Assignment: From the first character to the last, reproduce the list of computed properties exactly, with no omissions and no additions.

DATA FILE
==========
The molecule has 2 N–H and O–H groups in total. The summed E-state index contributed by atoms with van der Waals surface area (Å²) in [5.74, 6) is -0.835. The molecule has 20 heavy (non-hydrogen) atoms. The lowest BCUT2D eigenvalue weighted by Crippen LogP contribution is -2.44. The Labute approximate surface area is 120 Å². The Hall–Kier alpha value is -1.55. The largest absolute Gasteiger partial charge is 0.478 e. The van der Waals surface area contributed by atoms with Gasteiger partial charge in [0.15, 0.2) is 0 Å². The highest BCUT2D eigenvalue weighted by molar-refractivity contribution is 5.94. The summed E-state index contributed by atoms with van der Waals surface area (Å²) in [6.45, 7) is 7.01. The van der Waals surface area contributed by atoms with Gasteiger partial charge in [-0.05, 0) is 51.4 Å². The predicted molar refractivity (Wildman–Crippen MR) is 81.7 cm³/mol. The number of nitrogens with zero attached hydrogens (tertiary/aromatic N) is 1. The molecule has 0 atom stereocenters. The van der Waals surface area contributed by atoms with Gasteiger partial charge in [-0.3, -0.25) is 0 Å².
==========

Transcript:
The molecule has 2 N–H and O–H groups in total. The summed E-state index contributed by atoms with van der Waals surface area (Å²) in [5.74, 6) is -0.835. The molecule has 20 heavy (non-hydrogen) atoms. The lowest BCUT2D eigenvalue weighted by Crippen LogP contribution is -2.44. The Labute approximate surface area is 120 Å². The Hall–Kier alpha value is -1.55. The largest absolute Gasteiger partial charge is 0.478 e. The van der Waals surface area contributed by atoms with Gasteiger partial charge in [0.15, 0.2) is 0 Å². The highest BCUT2D eigenvalue weighted by molar-refractivity contribution is 5.94. The summed E-state index contributed by atoms with van der Waals surface area (Å²) in [6.45, 7) is 7.01. The van der Waals surface area contributed by atoms with Gasteiger partial charge in [-0.05, 0) is 51.4 Å². The predicted molar refractivity (Wildman–Crippen MR) is 81.7 cm³/mol. The number of nitrogens with zero attached hydrogens (tertiary/aromatic N) is 1. The molecule has 0 atom stereocenters. The van der Waals surface area contributed by atoms with Gasteiger partial charge in [-0.3, -0.25) is 0 Å².